Bringing social projection and agriculture together: how poor families in Kyrgyzstan withstand the COVID-19 crisis
An unprecedented public health emergency has baffled the entire world, reaching its most remote and isolated areas.
In a matter of days, a virus that knows no boundaries has put the whole world on a pause, making borders between countries close, slowing down international trade and disrupting food access. While it is too early to estimate all the consequences of the pandemic, measures to contain COVID-19 have already left their mark on global food security and agricultural production.
In Kyrgyzstan, where for a large part of the population agricultural production is the only source of food and income, the situation is not exceptional. It is, however, even more challenging for the rural poor, who, if the crisis goes on longer, may face food and nutrition insecurity and fail to break out of poverty due to the abruptly lost sources of livelihoods.
Countries have started to look around for innovative approaches to protect the rural poor, and a pathway to integrated support came from inside.
In 2017-2019, in the context of a global FAO project, funded by the Russian Federation, Kyrgyzstan explored ways to strengthen rural poor families and help them emerge out of poverty and food insecurity through integrating social protection and agriculture support.
This Cash+ support from earlier, combining social protection and agricultural assistance, in form of various agricultural inputs and knowledge through trainings, proved to be particularly helpful during the COVID-19 pandemic, making households more confident on their way through the crisis, and more resilient in their response to it.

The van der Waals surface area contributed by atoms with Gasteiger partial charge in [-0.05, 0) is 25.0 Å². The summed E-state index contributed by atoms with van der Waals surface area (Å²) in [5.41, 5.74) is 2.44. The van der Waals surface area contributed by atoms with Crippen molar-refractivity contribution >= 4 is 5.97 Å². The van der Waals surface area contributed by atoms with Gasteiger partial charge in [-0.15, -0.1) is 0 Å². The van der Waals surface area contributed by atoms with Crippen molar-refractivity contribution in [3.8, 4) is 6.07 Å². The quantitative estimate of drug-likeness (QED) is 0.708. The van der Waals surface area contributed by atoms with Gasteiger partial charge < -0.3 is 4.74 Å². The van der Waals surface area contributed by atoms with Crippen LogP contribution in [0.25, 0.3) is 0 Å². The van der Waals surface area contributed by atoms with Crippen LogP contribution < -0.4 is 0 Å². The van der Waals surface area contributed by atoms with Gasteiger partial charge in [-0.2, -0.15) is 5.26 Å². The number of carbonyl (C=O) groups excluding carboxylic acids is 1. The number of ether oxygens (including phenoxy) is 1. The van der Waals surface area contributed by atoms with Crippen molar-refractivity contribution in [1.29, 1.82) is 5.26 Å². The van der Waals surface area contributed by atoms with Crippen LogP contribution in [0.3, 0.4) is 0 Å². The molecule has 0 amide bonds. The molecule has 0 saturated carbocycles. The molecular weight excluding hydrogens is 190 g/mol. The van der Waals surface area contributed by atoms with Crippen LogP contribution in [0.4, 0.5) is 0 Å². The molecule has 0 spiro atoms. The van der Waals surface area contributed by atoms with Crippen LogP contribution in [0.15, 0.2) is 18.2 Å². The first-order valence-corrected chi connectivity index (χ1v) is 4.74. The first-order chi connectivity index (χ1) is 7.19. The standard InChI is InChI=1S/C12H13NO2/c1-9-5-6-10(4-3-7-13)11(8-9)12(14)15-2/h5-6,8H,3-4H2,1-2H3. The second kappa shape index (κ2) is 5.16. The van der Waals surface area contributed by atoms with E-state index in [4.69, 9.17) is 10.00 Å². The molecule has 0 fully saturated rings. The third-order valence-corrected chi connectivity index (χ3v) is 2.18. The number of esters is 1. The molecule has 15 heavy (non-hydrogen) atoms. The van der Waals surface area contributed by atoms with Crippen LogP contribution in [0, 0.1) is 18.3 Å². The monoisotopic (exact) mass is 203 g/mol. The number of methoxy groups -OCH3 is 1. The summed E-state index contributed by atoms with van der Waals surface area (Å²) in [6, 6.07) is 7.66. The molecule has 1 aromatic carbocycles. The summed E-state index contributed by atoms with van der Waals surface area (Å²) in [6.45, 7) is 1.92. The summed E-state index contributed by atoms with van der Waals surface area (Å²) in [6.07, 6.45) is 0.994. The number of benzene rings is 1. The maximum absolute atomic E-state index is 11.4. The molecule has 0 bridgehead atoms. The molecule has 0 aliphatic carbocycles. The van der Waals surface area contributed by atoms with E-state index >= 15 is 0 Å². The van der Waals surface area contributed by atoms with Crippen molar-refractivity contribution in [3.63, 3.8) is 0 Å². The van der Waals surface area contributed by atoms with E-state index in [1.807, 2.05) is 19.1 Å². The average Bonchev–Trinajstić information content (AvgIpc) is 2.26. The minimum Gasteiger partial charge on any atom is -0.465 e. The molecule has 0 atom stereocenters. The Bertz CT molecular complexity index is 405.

The Cash+ pilots of the project “Developing capacity for strengthening food security and nutrition in selected countries of Caucasus and Central Asia”, targeted the poorest regions of Suzak district in Kyrgyzstan. It has equipped beneficiaries of the national social cash transfer programmes with assets, knowledge and skills to increase their agricultural productivity and subsequently improve their food security and nutrition.
Anara Akmatova, a pilot beneficiary from Oktyabr village in Suzak district, recalls: “The state social benefit was not enough to feed our four children, myself and my husband even before the pandemic. My husband did some casual labour for neighbors to earn extra money. But he lost his income once the virus started to spread because everything was closed, and people were not allowed to go out. If we had to rely only on social cash transfer during the crises, we would definitely struggle to buy enough food”.
Today, Anara, as well as more than 250 other families, comprising of more than 1,600 people, half of which are children, in these area in Kyrgyzstan, can manage their way through the consequences of the pandemic.
The Cash+ pilot project presented an approach to social protection that flexibly combined two complementary modes of intervention, namely national social cash transfer and productive assistance, in order to create synergies thus increasing their respective impacts on food and nutrition security, livelihoods and resilience of poor rural families.
“The pilot project provided us with greenhouses that allowed us to grow vegetables a couple of months earlier than in the open field,” says Anara. “We also received seeds of nutrition-dense crops which we learned how to reseed, so I do not have to go out to purchase them. And most importantly, we were taught to safely preserve enough fruits and vegetables for winter. We still use our winter supplies.”
Nowadays, the COVID-19 puts many vulnerable households dependent on agriculture under pressure. Restoring and supporting their livelihoods requires an integrated approach to protect income, prevent negative coping practices, and support production. And the experiences of the Cash+ pilots in Armenia and Kyrgyzstan vividly demonstrate how coordinated social protection and agricultural measures can support the rural poor and their communities through COVID-19 crisis in practice.